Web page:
Angel Rodriguez, Times sports editor, sighed.
"It's not like he was going to be focused on work this week anyway, so we're all better off with him in Minneapolis,'' he said.
Atsales has been to almost every big game the Eagles have played in the past four decades, driving from Philadelphia to postseason games in Atlanta and Tampa and New Orleans. He even flew to Philadelphia from Los Angeles for the 2005 NFC title game on a day only an Eagles fan could endure.
A winter storm forced him to change airlines, fly to Charlotte, then fly to Baltimore, from where strangers gave him a ride to Philadelphia in a blinding blizzard, dropping him off only hours before kickoff.
"That turned out to be worth it,'' he said. "They didn't let us down for two more weeks.''
That would be their Super Bowl loss to New England, one of the many Eagles heartbreaks their fans has endured. Since their last NFL championship in 1960, the Eagles have made the postseason 20 times and ultimately failed each time, ending their runs in one-possession losses in five of their last six appearances. Is it any wonder their fans are so mad all the time?
"Oh, c'mon, a lot of that is blown up by the media,'' said Atsales, the single greatest statement uttered by an assistant sports editor.
OK, has he ever joined them in booing Santa Claus? Has he ever joined them in beating up a Redskins mascot? Throwing snowballs at broadcasters? Burning a player's jersey after he was cut? Hitting opponents with cheesesteaks? Cheering an injury to Michael Irvin?
"Aren't those things done by fans everywhere? Don't you think?'' said Atsales pausing. "Well, maybe not.''
His wardrobe includes a lovely white jacket containing a picture of a giant eagle defecating on the Dallas Cowboys logo. His Santa Clarita house contains an Eagles clock, Eagles trash can, Eagles blanket, drawers full of Eagles T-shirts, even an eagle decal on the sliding patio door to keep the other unwanted birds from flying into the glass. On his wife's smartphone, his personalized ring tone is, you guessed it, that Eagles fight song.
"We live our lives by the Eagles schedule,'' said Diane. "Even though, personally, I think it's a little weird. When they don't win, the depression around here is palpable and I'm like, 'Dude, it was only a football game.' ''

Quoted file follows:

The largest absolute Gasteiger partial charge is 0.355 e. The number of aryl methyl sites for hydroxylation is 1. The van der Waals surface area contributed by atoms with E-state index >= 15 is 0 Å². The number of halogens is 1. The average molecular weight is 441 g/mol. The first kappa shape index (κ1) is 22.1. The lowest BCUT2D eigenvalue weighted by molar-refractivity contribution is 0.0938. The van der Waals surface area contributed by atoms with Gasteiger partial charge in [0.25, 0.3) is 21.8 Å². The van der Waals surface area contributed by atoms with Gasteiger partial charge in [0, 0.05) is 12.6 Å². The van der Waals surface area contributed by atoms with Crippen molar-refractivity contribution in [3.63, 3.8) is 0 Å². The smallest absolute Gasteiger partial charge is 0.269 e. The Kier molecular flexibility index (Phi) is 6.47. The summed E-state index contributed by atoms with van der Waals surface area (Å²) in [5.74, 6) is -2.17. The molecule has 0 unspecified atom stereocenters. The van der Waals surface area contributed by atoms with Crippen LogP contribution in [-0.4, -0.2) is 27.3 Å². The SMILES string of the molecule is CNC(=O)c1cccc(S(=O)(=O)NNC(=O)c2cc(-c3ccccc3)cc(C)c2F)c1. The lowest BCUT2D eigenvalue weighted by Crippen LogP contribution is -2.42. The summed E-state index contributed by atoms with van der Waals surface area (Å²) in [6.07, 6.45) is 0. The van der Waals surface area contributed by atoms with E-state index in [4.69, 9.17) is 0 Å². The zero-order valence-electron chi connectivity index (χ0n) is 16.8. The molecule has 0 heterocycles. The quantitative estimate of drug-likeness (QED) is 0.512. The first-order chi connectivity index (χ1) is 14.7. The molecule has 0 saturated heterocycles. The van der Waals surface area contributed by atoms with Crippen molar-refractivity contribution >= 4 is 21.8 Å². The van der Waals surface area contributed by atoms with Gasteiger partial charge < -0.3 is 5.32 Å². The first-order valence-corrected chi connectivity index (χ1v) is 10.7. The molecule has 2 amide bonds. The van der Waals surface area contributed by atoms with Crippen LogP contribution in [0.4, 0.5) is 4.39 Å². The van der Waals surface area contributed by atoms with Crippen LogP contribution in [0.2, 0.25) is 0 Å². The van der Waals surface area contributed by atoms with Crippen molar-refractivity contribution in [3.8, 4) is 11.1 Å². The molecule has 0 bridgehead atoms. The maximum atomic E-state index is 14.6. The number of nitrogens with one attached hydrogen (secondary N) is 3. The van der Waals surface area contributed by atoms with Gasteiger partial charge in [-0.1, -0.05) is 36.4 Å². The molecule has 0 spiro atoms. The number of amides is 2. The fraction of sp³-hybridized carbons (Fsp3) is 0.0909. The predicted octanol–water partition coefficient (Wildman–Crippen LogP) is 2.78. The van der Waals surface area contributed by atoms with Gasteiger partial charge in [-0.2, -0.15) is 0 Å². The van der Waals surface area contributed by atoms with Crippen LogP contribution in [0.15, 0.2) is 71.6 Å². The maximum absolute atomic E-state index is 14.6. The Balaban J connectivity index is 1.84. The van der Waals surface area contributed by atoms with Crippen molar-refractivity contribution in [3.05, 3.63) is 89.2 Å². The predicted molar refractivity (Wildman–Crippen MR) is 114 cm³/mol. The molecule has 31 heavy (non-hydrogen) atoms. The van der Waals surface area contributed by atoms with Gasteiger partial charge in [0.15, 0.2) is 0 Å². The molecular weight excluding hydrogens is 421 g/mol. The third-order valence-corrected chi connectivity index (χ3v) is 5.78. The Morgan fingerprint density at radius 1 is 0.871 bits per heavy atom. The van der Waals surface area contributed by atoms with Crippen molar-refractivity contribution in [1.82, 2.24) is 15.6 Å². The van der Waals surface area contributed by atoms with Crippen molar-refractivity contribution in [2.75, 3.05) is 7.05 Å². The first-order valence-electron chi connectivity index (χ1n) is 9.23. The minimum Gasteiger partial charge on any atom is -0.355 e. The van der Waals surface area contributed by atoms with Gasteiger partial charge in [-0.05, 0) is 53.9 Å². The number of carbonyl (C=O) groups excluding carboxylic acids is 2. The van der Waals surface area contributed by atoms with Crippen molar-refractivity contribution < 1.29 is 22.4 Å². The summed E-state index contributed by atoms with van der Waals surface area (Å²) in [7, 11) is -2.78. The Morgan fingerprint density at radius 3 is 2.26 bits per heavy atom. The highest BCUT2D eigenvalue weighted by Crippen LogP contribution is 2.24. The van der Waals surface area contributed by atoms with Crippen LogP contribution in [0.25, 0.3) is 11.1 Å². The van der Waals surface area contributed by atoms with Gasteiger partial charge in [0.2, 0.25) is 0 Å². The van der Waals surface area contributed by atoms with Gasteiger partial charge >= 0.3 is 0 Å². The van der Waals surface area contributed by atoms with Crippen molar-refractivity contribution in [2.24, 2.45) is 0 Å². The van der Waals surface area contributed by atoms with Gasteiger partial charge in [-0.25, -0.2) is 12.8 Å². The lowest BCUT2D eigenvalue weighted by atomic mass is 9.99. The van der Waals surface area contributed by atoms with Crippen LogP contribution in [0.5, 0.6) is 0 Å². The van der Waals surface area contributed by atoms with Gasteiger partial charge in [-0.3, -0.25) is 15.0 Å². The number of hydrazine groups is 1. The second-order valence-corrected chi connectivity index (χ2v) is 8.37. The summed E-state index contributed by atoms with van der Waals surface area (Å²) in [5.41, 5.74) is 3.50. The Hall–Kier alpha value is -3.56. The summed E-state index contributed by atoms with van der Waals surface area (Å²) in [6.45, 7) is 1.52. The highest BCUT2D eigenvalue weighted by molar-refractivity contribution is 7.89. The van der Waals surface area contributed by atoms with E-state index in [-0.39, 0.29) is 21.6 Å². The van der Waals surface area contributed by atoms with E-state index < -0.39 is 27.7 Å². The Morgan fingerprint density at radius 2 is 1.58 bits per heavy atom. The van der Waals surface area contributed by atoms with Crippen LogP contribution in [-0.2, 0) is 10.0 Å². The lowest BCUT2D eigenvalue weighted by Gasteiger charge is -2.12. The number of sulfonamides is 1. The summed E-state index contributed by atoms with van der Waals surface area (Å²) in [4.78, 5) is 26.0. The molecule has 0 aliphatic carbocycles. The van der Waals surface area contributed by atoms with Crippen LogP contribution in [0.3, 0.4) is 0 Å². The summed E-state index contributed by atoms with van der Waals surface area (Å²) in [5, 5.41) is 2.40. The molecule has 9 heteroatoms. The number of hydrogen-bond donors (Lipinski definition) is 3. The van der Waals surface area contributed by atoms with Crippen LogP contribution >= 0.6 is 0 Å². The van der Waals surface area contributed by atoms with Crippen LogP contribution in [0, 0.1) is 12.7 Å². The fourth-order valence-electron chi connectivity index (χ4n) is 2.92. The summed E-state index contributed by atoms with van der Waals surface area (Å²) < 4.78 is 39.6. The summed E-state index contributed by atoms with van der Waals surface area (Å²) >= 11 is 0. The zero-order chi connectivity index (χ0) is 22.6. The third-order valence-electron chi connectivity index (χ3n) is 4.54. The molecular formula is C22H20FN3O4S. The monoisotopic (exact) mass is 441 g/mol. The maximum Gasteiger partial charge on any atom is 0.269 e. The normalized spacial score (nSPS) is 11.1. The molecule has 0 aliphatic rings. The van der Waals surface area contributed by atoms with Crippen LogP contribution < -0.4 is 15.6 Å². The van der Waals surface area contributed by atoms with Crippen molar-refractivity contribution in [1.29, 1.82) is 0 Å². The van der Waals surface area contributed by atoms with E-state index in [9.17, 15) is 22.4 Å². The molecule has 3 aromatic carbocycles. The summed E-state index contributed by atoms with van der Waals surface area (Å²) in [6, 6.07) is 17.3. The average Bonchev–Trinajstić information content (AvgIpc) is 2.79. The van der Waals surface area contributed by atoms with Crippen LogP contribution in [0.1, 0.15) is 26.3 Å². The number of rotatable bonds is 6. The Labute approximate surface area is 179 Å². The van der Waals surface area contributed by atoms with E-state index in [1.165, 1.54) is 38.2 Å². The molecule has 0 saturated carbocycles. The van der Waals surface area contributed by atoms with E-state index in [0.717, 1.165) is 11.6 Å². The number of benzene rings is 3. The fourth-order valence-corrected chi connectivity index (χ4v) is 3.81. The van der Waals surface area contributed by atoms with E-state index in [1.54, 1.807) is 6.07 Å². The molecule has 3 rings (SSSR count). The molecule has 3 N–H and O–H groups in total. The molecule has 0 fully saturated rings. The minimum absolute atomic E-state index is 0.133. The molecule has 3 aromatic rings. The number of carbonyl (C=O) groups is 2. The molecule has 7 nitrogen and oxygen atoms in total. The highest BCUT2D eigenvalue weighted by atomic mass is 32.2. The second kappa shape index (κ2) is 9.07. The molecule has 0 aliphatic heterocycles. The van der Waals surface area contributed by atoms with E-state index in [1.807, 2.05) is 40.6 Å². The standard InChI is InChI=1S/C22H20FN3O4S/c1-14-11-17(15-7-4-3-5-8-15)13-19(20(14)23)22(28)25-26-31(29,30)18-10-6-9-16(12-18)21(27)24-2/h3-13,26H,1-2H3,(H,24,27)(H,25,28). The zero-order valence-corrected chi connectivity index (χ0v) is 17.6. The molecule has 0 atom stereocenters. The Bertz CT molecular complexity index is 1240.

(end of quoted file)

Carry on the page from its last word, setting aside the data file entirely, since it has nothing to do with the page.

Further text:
To Atsales, as likely with all those crazy Eagles fans, it's much, much more. It's his roots. It's his fabric. It's the strongest bond shared by sports fans in Philadelphia, even in the darkest hours ... particularly in those darkest hours.
"People ask me, how does everyone know when to boo, but for Eagles fans, it's just instinctive,'' he said. "It's not like one guy starts booing and it spreads. It's in unison; like we're all connected, the blue-collar workers, the factory workers, the veterans, South Philly, my childhood, all of it."
It's a bond that continues even beyond this life. Atsales will attend the Super Bowl carrying two green cloth claws. One belongs to him, the other belonged to Chris D'Amico, who with brother Joe began attending games with Atsales many years ago.
Together, the D’Amicos and Atsales went on all those crazy road trips, ate all those pregame hoagies, spent all those freezing Sunday afternoons chanting and singing and hanging. In later years, Atsales and Chris would constantly text about the Eagles, sharing their lives one game at a time
Last October, Chris, the NFL editor at USA Today, died of cancer at age 58. On a handwritten piece of paper, he willed his claw to Joe. In a plastic bag inside an envelope, Joe sent the claw to Atsales, who will wear it during the game, while giving his claw to Kia.
“Chris deserves to be there,’’ said Atsales. “We will watch it together.’’
Because that's what Eagles fans do. This is how they fly. They are a dynasty of togetherness. They are sometimes crude, often crazy, but always connected.
Is there an Eagles fan in your office? You want ours? Can't have him.